### Table 3. Income Regressions with Multiple Indicators

At the bottom of each column of Table 3 appears the predicted value of the log of Cuban per capita relative income. As can be seen, the predicted income values from both regressions (3.30 and 3.33) are very close to the DW calculation (3.30). In both cases the point estimates for Cuba are well within two standard errors of the DW measure.

### Table 4. Indicator Regressions with Income as Explanatory Variable

# INCOME AS EXPLANATORY VARIABLE

In this section I reverse the question of the previous section. I now ask, “What level of income would best explain the values of Cuba’s socioeconomic indicators”? To answer this question for each indicator, I first estimate equations of the following form:

xij = aj + bjyi + cjzi + uij (3)

where uij is an error term with E(uij) = 0. Let yC be the log of per capita Cuban relative income. Using the estimated coefficients for (3), aj, bj and cj, I construct for each indicator a residual for Cuba as follows:

uCj = xCj–(aj + bjyC + cjzC) (4)

I then search for the yC that “best fits,” where that term is made clear below.

Ordinary least squares (OLS) estimates of equation (3) for each indicator are shown in Table 4. Two equations were estimated for each indicator. The first uses the log of relative income as the only regressor. The second equation includes the demographic variables. As with the reverse of these equations in Table 2, the goodness of fit for all the indicators is quite high, and the coefficient of the log of relative income is always highly significant.

For a set of weights corresponding to the indicators, w = (wi,…, wJ), and a given level of the log of income, yC, define the following sum of squared errors:

S(w, yC) = Σjwj(uCj)2 (5)

where the residuals, uCj, j = 1,…, J, are determined according to equation (4). I now define the level of relative income that best explains the values of Cuba’s socioeconomic indicators (the one that “best fits”) as the value of yC that minimizes equation (5).

To be able to minimize equation (5) we need to determine a set of weights. I consider two cases. In the first case I set all weights equal to one. In the second case I use as weights the inverse of the standard error of the coefficients of the log of relative income from the two types of regressions in Table 4. Thus there are four different estimates. These are shown in Table 5. When the coefficient estimates from the regressions with the log of relative income as the sole independent variable are used, the best fitting values for the log of Cuban relative income are 3.34 with equal weights, and 3.26 with the inverse of the standard errors as weights. These estimates imply levels of income for Cuba that are 4% above and 4% below the DW measure. When the coefficient estimates from the regressions that include the demographic variables are used, the corresponding values are 3.35 and 3.23, or 5% above and 7% below the DW measure.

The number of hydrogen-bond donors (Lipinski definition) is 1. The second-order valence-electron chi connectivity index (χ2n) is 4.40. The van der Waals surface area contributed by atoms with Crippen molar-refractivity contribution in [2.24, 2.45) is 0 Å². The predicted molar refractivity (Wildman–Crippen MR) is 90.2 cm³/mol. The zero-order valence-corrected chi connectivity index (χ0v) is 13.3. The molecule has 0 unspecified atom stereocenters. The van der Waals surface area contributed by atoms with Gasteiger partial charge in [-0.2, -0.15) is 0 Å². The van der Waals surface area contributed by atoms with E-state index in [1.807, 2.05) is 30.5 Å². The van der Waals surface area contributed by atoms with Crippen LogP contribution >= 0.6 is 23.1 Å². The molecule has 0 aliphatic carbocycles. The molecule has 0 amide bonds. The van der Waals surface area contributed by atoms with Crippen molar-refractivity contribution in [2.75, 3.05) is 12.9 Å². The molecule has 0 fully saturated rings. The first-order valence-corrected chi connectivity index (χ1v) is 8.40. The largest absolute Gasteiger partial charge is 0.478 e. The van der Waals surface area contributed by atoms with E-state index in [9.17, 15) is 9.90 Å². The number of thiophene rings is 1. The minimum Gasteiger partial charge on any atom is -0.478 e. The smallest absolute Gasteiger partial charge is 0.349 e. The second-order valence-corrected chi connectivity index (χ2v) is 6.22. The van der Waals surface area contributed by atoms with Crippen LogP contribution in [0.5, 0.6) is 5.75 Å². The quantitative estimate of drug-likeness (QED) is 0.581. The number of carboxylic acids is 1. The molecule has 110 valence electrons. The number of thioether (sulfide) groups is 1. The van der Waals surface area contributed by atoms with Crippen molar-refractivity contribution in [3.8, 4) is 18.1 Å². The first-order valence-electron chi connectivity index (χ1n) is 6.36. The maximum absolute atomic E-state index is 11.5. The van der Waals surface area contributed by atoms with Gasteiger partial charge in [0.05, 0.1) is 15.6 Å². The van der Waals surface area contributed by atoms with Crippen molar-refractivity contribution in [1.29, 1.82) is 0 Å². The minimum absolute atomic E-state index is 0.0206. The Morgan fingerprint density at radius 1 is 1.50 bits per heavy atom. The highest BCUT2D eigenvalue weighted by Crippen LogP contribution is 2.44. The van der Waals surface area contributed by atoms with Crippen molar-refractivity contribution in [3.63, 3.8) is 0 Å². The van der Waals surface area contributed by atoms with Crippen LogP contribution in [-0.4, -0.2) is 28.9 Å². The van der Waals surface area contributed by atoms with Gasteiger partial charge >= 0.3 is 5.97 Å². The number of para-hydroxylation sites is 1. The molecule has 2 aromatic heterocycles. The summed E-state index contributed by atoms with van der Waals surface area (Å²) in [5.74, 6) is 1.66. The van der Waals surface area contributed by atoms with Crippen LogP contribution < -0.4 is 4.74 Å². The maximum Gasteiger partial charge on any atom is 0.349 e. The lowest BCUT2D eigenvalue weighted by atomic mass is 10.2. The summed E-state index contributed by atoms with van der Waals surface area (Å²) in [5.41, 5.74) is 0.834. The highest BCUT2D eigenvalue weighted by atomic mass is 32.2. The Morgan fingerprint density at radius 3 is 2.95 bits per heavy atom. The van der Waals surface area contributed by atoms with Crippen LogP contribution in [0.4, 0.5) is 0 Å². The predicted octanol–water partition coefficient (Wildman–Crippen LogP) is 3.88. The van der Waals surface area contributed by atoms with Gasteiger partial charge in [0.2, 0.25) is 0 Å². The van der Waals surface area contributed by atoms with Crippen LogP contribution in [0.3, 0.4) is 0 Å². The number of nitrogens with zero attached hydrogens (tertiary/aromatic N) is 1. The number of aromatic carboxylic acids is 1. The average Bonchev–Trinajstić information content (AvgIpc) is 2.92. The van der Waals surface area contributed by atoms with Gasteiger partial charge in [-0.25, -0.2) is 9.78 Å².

### Table 5. Best Fitting Cuban Relative Income

To see how likely such deviations are, I computed the same type of estimates for each of the countries in the data set using the coefficient estimates from the regressions that included the demographic variables and the weighted sum of squares. Considering only the 21 countries that were included in the eleven indicator regressions, I found that for eight of them, the best fitting income level was more than 8% below the actual level, and for five of them it was more than 8% above. Among all 28 countries there is even more dispersion. Eighteen of them have best fitting income levels that are more than 8% above or below their actual measures. Consequently, the deviations between the estimates of yC and the DW measure are well within the variation we observe among the various countries.

# CONCLUSION

In this paper I employ a variety of techniques for estimating Cuban per capita relative income in 1955 from socioeconomic indicators. The eight estimates nicely bracket the DW measure of 27% of U.S. per capita income. If we consider only those estimates that use the demographic variables, the estimates are within ±8% of the DW measure. The two most direct measures— multiple regression with income as the dependent variable—actually give estimates that are equal to, and 3% above, the DW measure. I believe this is significant evidence that the measure arrived at in Devereux and Ward (2009) through direct measurement is quite consistent with the values of Cuba’s socioeconomic indicators.

# REFERENCES

# FOOTNOTES

1. I wish to thank Pan Yijun and Carl Mbao for able research assistance.

2. The latest version of their paper also includes the Soviet Union, but I worked from an earlier draft.

3. It should be noted that the outlier with the lowest number of televisions per capita in Figure 3 is Chile. Neighbor Peru was also among the countries with few televisions.

4. The indicator of television availability was not included because three countries report zero televisions for 1955, and a fourth, Chile, nearly zero.